Variation in demographic rates between habitats largely followed patterns of habitat structure, i.e. field layer height. Breeding success was lower in habitat types where field layers were dense and tall during the nest stage, mainly due to more frequent nest predation [35][36]. The reduced number of fledglings in the habitats with tall and dense field layers was likely caused by lower food availability [34][36] because wheatears, like many other ground-foraging farmland bird species, display lower foraging efficiency and thus avoid foraging in such field layers [33], [49]. Data on parental feeding behaviour (Low M, Arlt D, Eggers S, Pärt T, unpublished manuscript) show that pairs breeding in crop fields return with smaller load sizes to their nestlings than those breeding in short field layer habitats. At the same time, these pairs markedly increased their feeding effort due to increased flight distances to nearest short field layer patches (Low M, Arlt D, Eggers S, Pärt T, unpublished manuscript). Thus, reduced first-year and adult survival rates could also be linked to reduced food availability in tall field layers.

Habitat-specific differences in population growth rate (especially the difference between spring or autumn crops and the pasture habitats) were mainly explained by variation in first-year and/or adult survival as revealed by our life table response experiment. This strong effect of first-year and adult survival rate is due to the large differences in survival rates between habitats and their relatively large sensitivities and elasticities (Table 3). There were also relative large differences in breeding success between habitats, but breeding success had lower sensitivities and elasticities. Although habitats clearly varied with respect to the number of fledglings produced per successful breeding attempt, this variation did not contribute much to the observed differences in habitat-specific differences in population growth rates. Also other studies have shown that adult and juvenile (i.e. first-year) survival rates contribute most to population growth rate even in relatively short lived species [48], [50][52]. Clearly, individual survival rates may have crucial effects on habitat-specific population growth, and need to be included in realistic assessments of habitat quality.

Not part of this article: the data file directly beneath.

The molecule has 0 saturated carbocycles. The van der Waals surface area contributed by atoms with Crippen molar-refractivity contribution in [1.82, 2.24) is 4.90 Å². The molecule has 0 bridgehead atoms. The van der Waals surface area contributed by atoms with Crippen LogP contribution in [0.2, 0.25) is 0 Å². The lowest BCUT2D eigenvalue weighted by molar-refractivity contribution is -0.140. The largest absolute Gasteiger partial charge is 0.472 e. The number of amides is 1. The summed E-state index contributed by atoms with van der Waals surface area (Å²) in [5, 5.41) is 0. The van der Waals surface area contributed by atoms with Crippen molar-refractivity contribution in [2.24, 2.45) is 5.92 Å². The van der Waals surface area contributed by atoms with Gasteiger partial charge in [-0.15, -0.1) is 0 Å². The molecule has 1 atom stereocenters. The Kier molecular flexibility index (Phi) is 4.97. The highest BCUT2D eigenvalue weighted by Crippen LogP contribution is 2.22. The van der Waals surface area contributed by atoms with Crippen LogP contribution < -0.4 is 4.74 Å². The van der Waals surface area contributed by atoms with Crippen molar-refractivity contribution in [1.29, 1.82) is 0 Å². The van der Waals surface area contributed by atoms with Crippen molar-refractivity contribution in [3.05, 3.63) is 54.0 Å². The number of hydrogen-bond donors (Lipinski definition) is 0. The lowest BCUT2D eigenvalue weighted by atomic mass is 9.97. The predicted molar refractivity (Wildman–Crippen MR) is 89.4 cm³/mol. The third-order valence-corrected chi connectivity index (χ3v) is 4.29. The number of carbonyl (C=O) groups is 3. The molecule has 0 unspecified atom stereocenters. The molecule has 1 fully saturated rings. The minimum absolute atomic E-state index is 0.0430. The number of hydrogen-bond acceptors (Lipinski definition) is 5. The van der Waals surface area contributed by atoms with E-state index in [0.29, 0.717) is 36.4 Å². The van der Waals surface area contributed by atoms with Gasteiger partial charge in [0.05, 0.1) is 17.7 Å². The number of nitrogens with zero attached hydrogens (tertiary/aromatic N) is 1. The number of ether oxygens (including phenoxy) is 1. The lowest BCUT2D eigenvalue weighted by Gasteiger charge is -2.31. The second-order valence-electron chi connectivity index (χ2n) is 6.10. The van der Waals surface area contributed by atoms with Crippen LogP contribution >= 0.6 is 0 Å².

A common problem is that survival rates are the most difficult demographic rates to obtain because of the permanent emigration (dispersal) from a finite study area [53]. Dispersal distributions are typically characterised by a flat but long tail of long-distance dispersers. In an exceptionally large study area using data on natal dispersal of migratory tree swallows Tachycineta bicolor Winkler et al. [54] estimated that a study area of 10 km extent from the natal site would have missed 11% of the dispersing birds. We tried to minimize the influence of dispersal by only estimating survival rates for individuals originating from central parts of the whole study area, so that birds dispersing moderate distances were detected. But since we could not detect long-distance dispersers (i.e. permanent emigrants), our survival rates, and hence population growth rates, are most likely underestimated. Importantly, the underestimation of survival rates did not appear to be biased with respect to habitat types, as natal and breeding dispersal patterns did not differ between habitats (see Methods). Furthermore, habitat-dependent long-distance dispersal seems unlikely in this mosaic landscape where different habitat types occur in close proximity to each other (Fig. 1). Therefore, estimated habitat-specific differences in local survival are most likely caused by true differences in mortality. This is corroborated by our data showing that adult survival of birds breeding in crop fields is reduced due to increased parental effort (see above). The fact that birds breeding poor habitats actually experience increased parental effort also argues against the possibility that higher male survival in short field layer habitats is a result of a higher proportion of males with a previous breeding history in poor habitats with low reproductive effort. Habitat-specific survival may also be influenced by the phenotypic quality of individuals, which on average may be lower in spring and autumn crop habitats as is suggested by the higher proportion of young males occupying these habitats. However, habitat, as classified by short and tall field layers, had a strong effect on reproduction in a previous study controlling for individual phenotypic effects [36], suggesting strong habitat effects per se on demography. To summarise, the relative differences in population growth rates between the habitat types are unlikely to be affected by the underestimation of survival rates and reflect true differences.